This “soccer goalie” pose is a classic “go to” pose for most men when they are not given any direction. This is a sign that they are feeling vulnerable and insecure and, thus protecting their masculinity. There are many alternatives to the soccer goalie pose. Try asking your model to place hands in pockets, hanging them from belt hoops, or pretending to adjust an item of clothing.

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When posing groups, I like to ask each of my models to do something different with their hands because I think it makes the portrait look more dynamic.

What are your techniques for posing natural looking hands? If there is anything I may have missed? I’d love to hear from you.

Read more from our Tips & Tutorials category

Gina Milicia has been a professional photographer for more than 25 years. She has photographed some of the world’s most high-profile people including royalty, billionaires and A-list celebrities. Often travelling the world, Gina also runs photography workshops and private mentoring sessions. You can sign up for her free ebook on "Portrait and Post Production Essentials" and see more of her work here. Check out her podcast “So you want to be a photographer” on iTunes.

  • Michael Owens

    Great article as usual, well written with great examples. A pleasure to read, a pleasure to bookmark for later revision.

    I’m still open to being your assistant. Lol

  • Dennis Ederer

    Excellent discussion. Thank you.

  • great tips.

  • Bob Bevan Smith

    Thank you. It is indeed the little things that turn a good picture into a great one. And hands are often overlooked.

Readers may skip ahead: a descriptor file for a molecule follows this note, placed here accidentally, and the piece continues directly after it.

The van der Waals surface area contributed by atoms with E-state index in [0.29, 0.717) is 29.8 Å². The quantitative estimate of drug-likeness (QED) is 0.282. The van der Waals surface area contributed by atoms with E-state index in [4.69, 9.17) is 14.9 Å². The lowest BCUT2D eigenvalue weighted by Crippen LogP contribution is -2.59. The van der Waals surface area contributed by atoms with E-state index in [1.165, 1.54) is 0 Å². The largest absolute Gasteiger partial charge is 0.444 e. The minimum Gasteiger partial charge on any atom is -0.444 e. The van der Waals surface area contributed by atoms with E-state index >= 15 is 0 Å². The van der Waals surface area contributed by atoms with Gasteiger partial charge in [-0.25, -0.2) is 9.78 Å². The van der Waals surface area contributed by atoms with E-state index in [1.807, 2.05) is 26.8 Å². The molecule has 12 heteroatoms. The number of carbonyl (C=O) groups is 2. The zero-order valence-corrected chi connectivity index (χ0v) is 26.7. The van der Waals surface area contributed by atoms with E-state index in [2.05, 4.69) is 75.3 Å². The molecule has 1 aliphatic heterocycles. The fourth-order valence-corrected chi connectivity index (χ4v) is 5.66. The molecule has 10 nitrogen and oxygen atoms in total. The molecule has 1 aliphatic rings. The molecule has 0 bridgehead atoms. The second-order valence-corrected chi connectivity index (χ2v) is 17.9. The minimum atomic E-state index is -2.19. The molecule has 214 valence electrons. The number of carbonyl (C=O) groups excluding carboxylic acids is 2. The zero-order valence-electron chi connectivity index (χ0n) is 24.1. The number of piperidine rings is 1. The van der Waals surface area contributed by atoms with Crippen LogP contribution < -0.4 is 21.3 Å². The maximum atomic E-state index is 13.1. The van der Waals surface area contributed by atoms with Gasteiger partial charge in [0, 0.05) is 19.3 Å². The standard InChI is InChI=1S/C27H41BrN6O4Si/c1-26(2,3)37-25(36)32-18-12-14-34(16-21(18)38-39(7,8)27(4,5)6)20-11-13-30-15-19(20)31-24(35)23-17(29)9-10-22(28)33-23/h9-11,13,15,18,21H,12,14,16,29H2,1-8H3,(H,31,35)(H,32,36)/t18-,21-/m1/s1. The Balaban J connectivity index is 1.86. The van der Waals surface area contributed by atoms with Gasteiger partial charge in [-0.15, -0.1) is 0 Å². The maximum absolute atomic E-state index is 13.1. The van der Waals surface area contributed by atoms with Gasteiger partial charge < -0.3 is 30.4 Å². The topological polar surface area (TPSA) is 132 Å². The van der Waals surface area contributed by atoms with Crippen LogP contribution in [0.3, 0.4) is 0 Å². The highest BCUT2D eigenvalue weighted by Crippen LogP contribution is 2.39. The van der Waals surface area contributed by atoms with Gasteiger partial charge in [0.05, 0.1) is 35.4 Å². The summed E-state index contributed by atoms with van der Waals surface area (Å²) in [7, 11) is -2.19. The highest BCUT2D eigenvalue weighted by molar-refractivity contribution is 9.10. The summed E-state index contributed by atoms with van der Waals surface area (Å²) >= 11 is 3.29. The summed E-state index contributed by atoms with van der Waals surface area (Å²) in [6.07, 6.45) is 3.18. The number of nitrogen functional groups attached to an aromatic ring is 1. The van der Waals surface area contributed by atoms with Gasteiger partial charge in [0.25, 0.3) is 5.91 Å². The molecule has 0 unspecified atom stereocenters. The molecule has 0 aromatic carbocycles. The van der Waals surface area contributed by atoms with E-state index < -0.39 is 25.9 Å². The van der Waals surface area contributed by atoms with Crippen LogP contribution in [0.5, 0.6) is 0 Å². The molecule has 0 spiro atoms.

Is there a female equivalent to the ‘Goalie’ pose?

  • You must be a mind reader on the side. I am totally struggling with this lately. Would the same tips, generally, apply to photographing children as well? I never know what to tell my kids to do with their hands and they end up beating on each other. LOL

    Thanks for a great article.

  • Katelyn

    Hello, I haven’t really paid attention to hands and how important they are. UNTIL I had a photoshoot with a perfectionist-like cousin and she pointed out that her hands looked weird in every photo that I took. Thanks a lot! This helped!

  • Gina Milicia

    Thanks Michael, glad you enjoyed it and feel free to email me your details. I’m always on the look out for new assistants 🙂

  • Gina Milicia

    Thanks Dennis 🙂

  • Gina Milicia

    Thank you Gordon 🙂

  • Gina Milicia

    Thanks Bob, great question! Yes I believe there is an equivalent to the goalie pose, It’s the “awkward skinny arm” pose and woman also do the “goalie” pose and this isn’t an arm pose but I’d love to see the “duck face” pout banished forever too! 🙂

  • Gina Milicia

    LOL, thanks Christian, with kids it depends on their age and the style of shoot. Some of the more casual poses might work ( like hands in pockets or leaning on hands) but you need to be careful posing kids, because they tend to get confused and flustered if you give them too much direction. Sometimes it’s the stuff they do naturally that creates the most beautiful portraits.

  • Gina Milicia

    Thanks Katelyn, glad this helped! 🙂

  • Joe

    Brill article – plan to use these tips asap 🙂

  • Abiel rodney

    interesting will be paying attention to hands alot more

  • Michael Owens

    Now, if only I was in Melbourne and not Liverpool, Uk. Lol

  • Mike

    Interesting topics…good solutions.